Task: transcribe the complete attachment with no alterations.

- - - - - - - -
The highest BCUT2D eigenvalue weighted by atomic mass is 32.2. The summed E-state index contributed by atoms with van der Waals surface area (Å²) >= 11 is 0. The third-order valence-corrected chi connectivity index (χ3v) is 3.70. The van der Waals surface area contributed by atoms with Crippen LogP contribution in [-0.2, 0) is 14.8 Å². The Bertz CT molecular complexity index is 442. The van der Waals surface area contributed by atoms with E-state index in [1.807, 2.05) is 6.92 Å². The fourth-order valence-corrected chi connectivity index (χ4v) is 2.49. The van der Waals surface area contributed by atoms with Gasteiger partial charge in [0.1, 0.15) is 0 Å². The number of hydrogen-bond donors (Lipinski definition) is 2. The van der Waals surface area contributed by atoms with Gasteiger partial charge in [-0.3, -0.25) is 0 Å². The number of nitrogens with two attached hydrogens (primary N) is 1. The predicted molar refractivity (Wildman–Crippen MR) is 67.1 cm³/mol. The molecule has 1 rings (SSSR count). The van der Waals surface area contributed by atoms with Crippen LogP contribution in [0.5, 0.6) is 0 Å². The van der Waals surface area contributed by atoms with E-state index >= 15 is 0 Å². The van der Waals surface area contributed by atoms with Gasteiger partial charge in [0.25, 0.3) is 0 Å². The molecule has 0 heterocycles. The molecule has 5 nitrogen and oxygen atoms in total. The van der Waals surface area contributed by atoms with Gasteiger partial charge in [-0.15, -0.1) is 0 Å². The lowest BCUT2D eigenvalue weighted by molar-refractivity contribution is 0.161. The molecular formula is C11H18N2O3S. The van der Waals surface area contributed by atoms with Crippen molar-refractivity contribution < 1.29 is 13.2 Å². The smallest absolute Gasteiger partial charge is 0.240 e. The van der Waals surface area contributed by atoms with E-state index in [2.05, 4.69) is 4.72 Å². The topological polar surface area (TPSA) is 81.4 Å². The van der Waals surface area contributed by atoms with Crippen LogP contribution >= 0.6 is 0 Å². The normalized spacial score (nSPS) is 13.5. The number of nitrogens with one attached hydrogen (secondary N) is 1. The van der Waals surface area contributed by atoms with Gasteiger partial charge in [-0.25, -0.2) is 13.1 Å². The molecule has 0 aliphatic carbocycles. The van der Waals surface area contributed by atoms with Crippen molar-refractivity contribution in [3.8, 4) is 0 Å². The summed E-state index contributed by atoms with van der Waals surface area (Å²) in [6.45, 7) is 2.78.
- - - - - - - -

The highest BCUT2D eigenvalue weighted by atomic mass is 32.2. The summed E-state index contributed by atoms with van der Waals surface area (Å²) >= 11 is 0. The third-order valence-corrected chi connectivity index (χ3v) is 3.70. The van der Waals surface area contributed by atoms with Crippen LogP contribution in [-0.2, 0) is 14.8 Å². The Bertz CT molecular complexity index is 442. The van der Waals surface area contributed by atoms with E-state index in [1.807, 2.05) is 6.92 Å². The fourth-order valence-corrected chi connectivity index (χ4v) is 2.49. The van der Waals surface area contributed by atoms with Gasteiger partial charge in [0.1, 0.15) is 0 Å². The number of hydrogen-bond donors (Lipinski definition) is 2. The van der Waals surface area contributed by atoms with Gasteiger partial charge in [-0.3, -0.25) is 0 Å². The number of nitrogens with two attached hydrogens (primary N) is 1. The predicted molar refractivity (Wildman–Crippen MR) is 67.1 cm³/mol. The molecule has 1 rings (SSSR count). The van der Waals surface area contributed by atoms with Crippen LogP contribution in [0.5, 0.6) is 0 Å². The van der Waals surface area contributed by atoms with E-state index >= 15 is 0 Å². The van der Waals surface area contributed by atoms with Gasteiger partial charge in [0.25, 0.3) is 0 Å². The molecule has 0 heterocycles. The molecule has 5 nitrogen and oxygen atoms in total. The van der Waals surface area contributed by atoms with Gasteiger partial charge in [-0.15, -0.1) is 0 Å². The lowest BCUT2D eigenvalue weighted by molar-refractivity contribution is 0.161. The molecular formula is C11H18N2O3S. The van der Waals surface area contributed by atoms with Crippen molar-refractivity contribution < 1.29 is 13.2 Å². The smallest absolute Gasteiger partial charge is 0.240 e. The van der Waals surface area contributed by atoms with E-state index in [2.05, 4.69) is 4.72 Å². The topological polar surface area (TPSA) is 81.4 Å². The van der Waals surface area contributed by atoms with Crippen LogP contribution >= 0.6 is 0 Å². The normalized spacial score (nSPS) is 13.5. The number of nitrogens with one attached hydrogen (secondary N) is 1. The van der Waals surface area contributed by atoms with Gasteiger partial charge in [-0.25, -0.2) is 13.1 Å². The molecule has 0 aliphatic carbocycles. The van der Waals surface area contributed by atoms with Crippen molar-refractivity contribution in [3.8, 4) is 0 Å². The summed E-state index contributed by atoms with van der Waals surface area (Å²) in [6.45, 7) is 2.78.